Dear Parents & Students,
With more people coming out of quarantine, this week we continued with our programing inside, outside, face-to-face, and online.
This week, a group of Aardvark students began their EMS training with Magen David Adom, Israel’s Ambulance Service. Through this experience, the students will gain many skills in the medical field, while being immersed in one of the most unique Israeli experiences. They will be dedicating time during their semester to helping people and even saving lives. We are so proud & look forward to seeing the amazing things they accomplish!
We asked Danya Belkin to write about her expereince of getting and recovering from COVID:
“When I decided to come on a gap year to Israel I always knew that getting COVID was a possibility. COVID is known for its range of symptoms and contagiousness, which is what makes it such a dangerous virus. When I tested positive, this fear became a reality for me. Although I did experience many unpleasant symptoms, they were on the less severe side. I spent my time in quarantine cooking, watching lots of movies, doing art, and bonding with my fellow COVID-positive roommates. With the support of the Aardvark staff, my friends, and my quarantine roommates, I was able to get through this difficult time. I am thankful to have had a healthy recovery and I look forward to the rest of my semester in Israel.”
With COVID and quarantine, taking our temperatures has become a common occurance.
This week in Selah, we delved more deeply into exploring the history of the development of the various denominations of Judaism. We learned about the differences in beliefs and shared our experiences in the movements we grew up in. We also explored the “Pittsburgh Platform” of the Reform movement from 1885 and compared it to the new statement of 1999. This was all in preparation for meeting with Reform rabbis here in Tel Aviv to understand, compare, and contrast the liberal movement in Israel to the US. We met as almost a whole group in person outside in the park by the beach!
In (th)INK! this week, we explored questions of law and social justice as envisioned by the Torah, while contrasting it with some of our ideas in light of the current political climate. We also related these ideas to some of the questions that came up in Faces of Israel about the asylum seekers in Tel Aviv.
Another activity this week was Enter The Matrix. Dani Starr wrote about it:
“This week, we participated in a Matrix-themed activity. There were four different stations, and at each one we did a different exercise meant to teach us about ourselves and get us thinking about various things. There was an activity learning about eco awareness, one where we had to choose sides of political arguments as if they were completely black and white, an exercise in which only two of us could survive the end of humanity, and one about our opinions of Zionism and Israel. It was really interesting to see how all of my friends, as well as I, reacted to these different activities, and I feel like I learned a lot about everyone, but especially myself. Overall, I really enjoyed the activity, but look forward to going on a real tiyul sometime soon.”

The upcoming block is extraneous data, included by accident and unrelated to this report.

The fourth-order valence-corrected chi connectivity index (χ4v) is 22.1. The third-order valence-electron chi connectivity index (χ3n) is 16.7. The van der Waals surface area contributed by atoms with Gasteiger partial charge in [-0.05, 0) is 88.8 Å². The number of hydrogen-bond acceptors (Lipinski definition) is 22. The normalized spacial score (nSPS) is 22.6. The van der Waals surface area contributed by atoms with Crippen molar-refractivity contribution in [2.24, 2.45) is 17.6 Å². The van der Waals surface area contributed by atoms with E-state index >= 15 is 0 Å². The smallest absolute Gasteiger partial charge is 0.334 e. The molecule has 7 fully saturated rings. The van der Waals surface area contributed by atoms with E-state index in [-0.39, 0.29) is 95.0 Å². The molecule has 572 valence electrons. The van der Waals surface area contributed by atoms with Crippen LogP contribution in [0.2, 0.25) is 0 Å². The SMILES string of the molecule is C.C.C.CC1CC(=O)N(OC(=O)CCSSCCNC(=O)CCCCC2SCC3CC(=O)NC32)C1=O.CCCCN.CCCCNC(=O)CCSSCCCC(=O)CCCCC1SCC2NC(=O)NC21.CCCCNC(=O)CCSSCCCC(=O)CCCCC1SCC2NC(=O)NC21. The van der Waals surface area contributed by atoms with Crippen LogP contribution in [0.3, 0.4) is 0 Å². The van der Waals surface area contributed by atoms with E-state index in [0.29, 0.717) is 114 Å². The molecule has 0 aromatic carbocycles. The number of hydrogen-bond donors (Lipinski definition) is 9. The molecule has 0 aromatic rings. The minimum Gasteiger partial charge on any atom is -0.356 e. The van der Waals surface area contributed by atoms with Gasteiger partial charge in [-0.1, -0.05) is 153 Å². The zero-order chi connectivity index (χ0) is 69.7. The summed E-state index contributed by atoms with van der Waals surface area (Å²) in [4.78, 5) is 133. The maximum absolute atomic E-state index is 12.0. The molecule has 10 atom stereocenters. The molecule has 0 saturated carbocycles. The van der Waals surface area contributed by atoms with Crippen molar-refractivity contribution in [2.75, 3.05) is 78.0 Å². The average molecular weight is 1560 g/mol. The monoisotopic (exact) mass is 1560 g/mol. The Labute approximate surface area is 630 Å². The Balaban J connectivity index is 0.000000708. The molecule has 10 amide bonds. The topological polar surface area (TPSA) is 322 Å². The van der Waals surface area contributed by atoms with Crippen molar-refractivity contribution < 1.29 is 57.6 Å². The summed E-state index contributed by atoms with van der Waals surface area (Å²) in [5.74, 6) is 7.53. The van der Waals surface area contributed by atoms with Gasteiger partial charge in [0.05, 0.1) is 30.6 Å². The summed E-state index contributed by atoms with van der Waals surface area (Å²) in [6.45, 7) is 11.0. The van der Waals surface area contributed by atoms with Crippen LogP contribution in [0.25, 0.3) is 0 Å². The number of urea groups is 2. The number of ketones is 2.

Gefen Finn wrote about our Faces Of Israel activity
“For Faces of Israel this week, we took a closer look into one of the most underlooked and voiceless communities in the country: refugees. Split into groups by apartment, we were shown a 25-minute video in which five young refugees from different countries in Africa were given cue cards with different questions taken from public surveys. There were very serious questions asked, such as “Are Israelis Racist?” and also inquiries that made the participants laugh, like “Why do you steal our bikes?” a common accusation towards refugees in Israel. The video covered individual journeys to Israel, the mistreatment of these individiuals in public settings, such as insults and racist slurs, and the idea of immigration in general, and how it can divide a country. After the video was over, we spent the rest of the activity analyzing the responses of the partipants, which sparked a conversation of comparisons. It was not at all difficult to find similarities between these individuals and those who immigrate to America. We also touched on the fact that people of our generation who have been born in Israel are very similar to those who have left Africa to come here. Many ancestors of Israeli Jews were displaced persons after World War 2, in need of shelter and a fresh start in life. The refugees in the video we saw are now seeking all the same things, but are suffering from mistreatment, in the very place that they had hoped to find asylum. I am glad this activity was included in our schedule for the week, as it gave me the opportunity to discuss these types of issues with my rooomates and counselor, issues that are not unique to Israel, but cannot be overlooked.”
This week, our Big Idea students completed Impact Month & their coding course!
Here is what some of the students had to say:
Big Idea has allowed me to sharpen my coding skills and use them for something meaningful. -Harper Green
Big Idea has taught me about coding and teamwork, while applying our knowledge to worldwide issues. It has been really fun! -Jaclyn Josephson
Big Idea and Impact Month have taught me the basics of coding and how to apply them with a team to make something together -Melissa Bell
Big Idea simultaneously taught me essential coding skills while giving me the opportunity to apply them to an important cause -Jacob Karlovsky
Below is next week’s schedule:
Next week, we will continue with classes and internships, a game of hide and seek to get to know Florentin better, a visit to Local Testimony – a social-political exhibition, and a lecture with one of the candidates for Prime Minister, Gideon Saar. Israel’s government elections are coming up on March 23rd, and we are trying to learn as much as we can about Israeli politics!